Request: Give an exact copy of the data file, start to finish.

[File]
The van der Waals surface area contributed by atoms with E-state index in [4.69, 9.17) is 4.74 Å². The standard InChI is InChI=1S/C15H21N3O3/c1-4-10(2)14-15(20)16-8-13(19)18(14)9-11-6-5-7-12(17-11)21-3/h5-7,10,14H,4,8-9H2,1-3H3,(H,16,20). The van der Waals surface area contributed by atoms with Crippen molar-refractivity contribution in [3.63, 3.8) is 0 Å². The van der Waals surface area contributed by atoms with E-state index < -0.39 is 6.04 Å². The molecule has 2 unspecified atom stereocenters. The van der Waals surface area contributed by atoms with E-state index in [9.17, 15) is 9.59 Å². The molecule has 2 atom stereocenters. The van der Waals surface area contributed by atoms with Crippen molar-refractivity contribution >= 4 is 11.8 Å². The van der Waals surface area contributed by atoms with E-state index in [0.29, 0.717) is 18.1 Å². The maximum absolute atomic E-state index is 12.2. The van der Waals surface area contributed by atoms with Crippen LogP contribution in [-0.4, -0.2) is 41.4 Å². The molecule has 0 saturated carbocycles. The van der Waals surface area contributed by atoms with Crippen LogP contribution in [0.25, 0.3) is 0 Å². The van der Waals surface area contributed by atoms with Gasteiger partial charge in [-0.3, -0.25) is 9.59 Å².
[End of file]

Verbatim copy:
The van der Waals surface area contributed by atoms with E-state index in [4.69, 9.17) is 4.74 Å². The standard InChI is InChI=1S/C15H21N3O3/c1-4-10(2)14-15(20)16-8-13(19)18(14)9-11-6-5-7-12(17-11)21-3/h5-7,10,14H,4,8-9H2,1-3H3,(H,16,20). The van der Waals surface area contributed by atoms with Crippen molar-refractivity contribution in [3.63, 3.8) is 0 Å². The van der Waals surface area contributed by atoms with E-state index < -0.39 is 6.04 Å². The molecule has 2 unspecified atom stereocenters. The van der Waals surface area contributed by atoms with E-state index in [9.17, 15) is 9.59 Å². The molecule has 2 atom stereocenters. The van der Waals surface area contributed by atoms with Crippen molar-refractivity contribution >= 4 is 11.8 Å². The van der Waals surface area contributed by atoms with E-state index in [0.29, 0.717) is 18.1 Å². The maximum absolute atomic E-state index is 12.2. The van der Waals surface area contributed by atoms with Crippen LogP contribution in [-0.4, -0.2) is 41.4 Å². The molecule has 0 saturated carbocycles. The van der Waals surface area contributed by atoms with Crippen LogP contribution in [0.25, 0.3) is 0 Å². The van der Waals surface area contributed by atoms with Gasteiger partial charge in [-0.3, -0.25) is 9.59 Å².